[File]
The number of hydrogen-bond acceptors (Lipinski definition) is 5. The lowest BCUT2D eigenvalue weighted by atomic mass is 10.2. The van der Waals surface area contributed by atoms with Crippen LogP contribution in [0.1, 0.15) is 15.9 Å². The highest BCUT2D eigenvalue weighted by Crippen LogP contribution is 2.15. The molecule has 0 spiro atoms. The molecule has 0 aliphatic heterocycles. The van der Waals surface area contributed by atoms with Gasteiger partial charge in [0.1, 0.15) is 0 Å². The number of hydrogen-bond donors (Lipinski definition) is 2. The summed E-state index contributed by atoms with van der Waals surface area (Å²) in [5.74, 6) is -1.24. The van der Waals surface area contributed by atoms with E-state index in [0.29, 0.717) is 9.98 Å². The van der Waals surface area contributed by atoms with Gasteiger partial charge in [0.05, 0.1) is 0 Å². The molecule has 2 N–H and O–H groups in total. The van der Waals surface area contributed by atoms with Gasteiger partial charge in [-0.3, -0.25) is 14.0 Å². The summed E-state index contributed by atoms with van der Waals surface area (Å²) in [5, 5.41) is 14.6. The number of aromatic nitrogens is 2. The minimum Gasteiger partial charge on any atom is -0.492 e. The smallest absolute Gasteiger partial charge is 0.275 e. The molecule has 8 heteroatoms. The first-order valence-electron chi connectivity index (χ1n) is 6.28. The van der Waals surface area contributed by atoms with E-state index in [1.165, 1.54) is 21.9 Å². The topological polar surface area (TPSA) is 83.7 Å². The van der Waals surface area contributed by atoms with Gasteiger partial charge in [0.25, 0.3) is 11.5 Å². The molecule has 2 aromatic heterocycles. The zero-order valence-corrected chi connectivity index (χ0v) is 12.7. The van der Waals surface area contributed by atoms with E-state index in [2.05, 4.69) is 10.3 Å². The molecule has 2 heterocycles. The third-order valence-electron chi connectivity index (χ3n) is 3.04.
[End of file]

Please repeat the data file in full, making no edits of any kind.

The number of hydrogen-bond acceptors (Lipinski definition) is 5. The lowest BCUT2D eigenvalue weighted by atomic mass is 10.2. The van der Waals surface area contributed by atoms with Crippen LogP contribution in [0.1, 0.15) is 15.9 Å². The highest BCUT2D eigenvalue weighted by Crippen LogP contribution is 2.15. The molecule has 0 spiro atoms. The molecule has 0 aliphatic heterocycles. The van der Waals surface area contributed by atoms with Gasteiger partial charge in [0.1, 0.15) is 0 Å². The number of hydrogen-bond donors (Lipinski definition) is 2. The summed E-state index contributed by atoms with van der Waals surface area (Å²) in [5.74, 6) is -1.24. The van der Waals surface area contributed by atoms with E-state index in [0.29, 0.717) is 9.98 Å². The van der Waals surface area contributed by atoms with Gasteiger partial charge in [0.05, 0.1) is 0 Å². The molecule has 2 N–H and O–H groups in total. The van der Waals surface area contributed by atoms with Gasteiger partial charge in [-0.3, -0.25) is 14.0 Å². The summed E-state index contributed by atoms with van der Waals surface area (Å²) in [5, 5.41) is 14.6. The number of aromatic nitrogens is 2. The minimum Gasteiger partial charge on any atom is -0.492 e. The smallest absolute Gasteiger partial charge is 0.275 e. The molecule has 8 heteroatoms. The first-order valence-electron chi connectivity index (χ1n) is 6.28. The van der Waals surface area contributed by atoms with E-state index in [1.165, 1.54) is 21.9 Å². The topological polar surface area (TPSA) is 83.7 Å². The van der Waals surface area contributed by atoms with Gasteiger partial charge in [0.25, 0.3) is 11.5 Å². The molecule has 2 aromatic heterocycles. The zero-order valence-corrected chi connectivity index (χ0v) is 12.7. The van der Waals surface area contributed by atoms with E-state index in [2.05, 4.69) is 10.3 Å². The molecule has 2 heterocycles. The third-order valence-electron chi connectivity index (χ3n) is 3.04.